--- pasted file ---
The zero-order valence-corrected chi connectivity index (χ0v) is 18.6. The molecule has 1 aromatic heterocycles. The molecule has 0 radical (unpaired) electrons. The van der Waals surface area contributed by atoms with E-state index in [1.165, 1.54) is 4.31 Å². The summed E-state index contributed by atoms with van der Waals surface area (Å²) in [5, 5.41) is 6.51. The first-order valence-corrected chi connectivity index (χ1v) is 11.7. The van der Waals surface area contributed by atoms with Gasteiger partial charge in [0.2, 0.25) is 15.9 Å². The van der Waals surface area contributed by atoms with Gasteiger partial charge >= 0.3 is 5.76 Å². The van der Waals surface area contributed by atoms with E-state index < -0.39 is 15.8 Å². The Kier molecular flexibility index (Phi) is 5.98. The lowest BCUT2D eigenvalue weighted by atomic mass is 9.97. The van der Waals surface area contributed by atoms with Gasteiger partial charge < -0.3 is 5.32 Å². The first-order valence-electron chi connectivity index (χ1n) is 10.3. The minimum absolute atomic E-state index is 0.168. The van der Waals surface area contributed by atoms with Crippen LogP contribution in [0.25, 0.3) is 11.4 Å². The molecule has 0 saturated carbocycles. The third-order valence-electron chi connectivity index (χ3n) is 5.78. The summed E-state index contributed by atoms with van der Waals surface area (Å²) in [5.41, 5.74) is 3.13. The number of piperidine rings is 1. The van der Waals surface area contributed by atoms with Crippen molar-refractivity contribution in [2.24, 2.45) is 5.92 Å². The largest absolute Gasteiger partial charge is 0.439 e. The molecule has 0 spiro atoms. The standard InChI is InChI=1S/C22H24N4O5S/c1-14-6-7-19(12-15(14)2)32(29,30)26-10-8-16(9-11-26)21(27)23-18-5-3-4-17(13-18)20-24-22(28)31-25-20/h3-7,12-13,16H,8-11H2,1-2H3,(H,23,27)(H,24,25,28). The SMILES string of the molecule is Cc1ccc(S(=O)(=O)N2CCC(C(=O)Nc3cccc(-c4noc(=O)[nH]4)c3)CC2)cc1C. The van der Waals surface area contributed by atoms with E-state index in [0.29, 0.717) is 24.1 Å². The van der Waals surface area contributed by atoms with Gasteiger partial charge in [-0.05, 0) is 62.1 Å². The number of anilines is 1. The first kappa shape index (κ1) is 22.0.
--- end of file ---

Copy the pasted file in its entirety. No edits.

The zero-order valence-corrected chi connectivity index (χ0v) is 18.6. The molecule has 1 aromatic heterocycles. The molecule has 0 radical (unpaired) electrons. The van der Waals surface area contributed by atoms with E-state index in [1.165, 1.54) is 4.31 Å². The summed E-state index contributed by atoms with van der Waals surface area (Å²) in [5, 5.41) is 6.51. The first-order valence-corrected chi connectivity index (χ1v) is 11.7. The van der Waals surface area contributed by atoms with Gasteiger partial charge in [0.2, 0.25) is 15.9 Å². The van der Waals surface area contributed by atoms with Gasteiger partial charge >= 0.3 is 5.76 Å². The van der Waals surface area contributed by atoms with E-state index < -0.39 is 15.8 Å². The Kier molecular flexibility index (Phi) is 5.98. The lowest BCUT2D eigenvalue weighted by atomic mass is 9.97. The van der Waals surface area contributed by atoms with Gasteiger partial charge < -0.3 is 5.32 Å². The first-order valence-electron chi connectivity index (χ1n) is 10.3. The minimum absolute atomic E-state index is 0.168. The van der Waals surface area contributed by atoms with Crippen LogP contribution in [0.25, 0.3) is 11.4 Å². The molecule has 0 saturated carbocycles. The third-order valence-electron chi connectivity index (χ3n) is 5.78. The summed E-state index contributed by atoms with van der Waals surface area (Å²) in [5.41, 5.74) is 3.13. The number of piperidine rings is 1. The van der Waals surface area contributed by atoms with Crippen molar-refractivity contribution in [2.24, 2.45) is 5.92 Å². The largest absolute Gasteiger partial charge is 0.439 e. The molecule has 0 spiro atoms. The standard InChI is InChI=1S/C22H24N4O5S/c1-14-6-7-19(12-15(14)2)32(29,30)26-10-8-16(9-11-26)21(27)23-18-5-3-4-17(13-18)20-24-22(28)31-25-20/h3-7,12-13,16H,8-11H2,1-2H3,(H,23,27)(H,24,25,28). The SMILES string of the molecule is Cc1ccc(S(=O)(=O)N2CCC(C(=O)Nc3cccc(-c4noc(=O)[nH]4)c3)CC2)cc1C. The van der Waals surface area contributed by atoms with E-state index in [0.29, 0.717) is 24.1 Å². The van der Waals surface area contributed by atoms with Gasteiger partial charge in [-0.05, 0) is 62.1 Å². The number of anilines is 1. The first kappa shape index (κ1) is 22.0.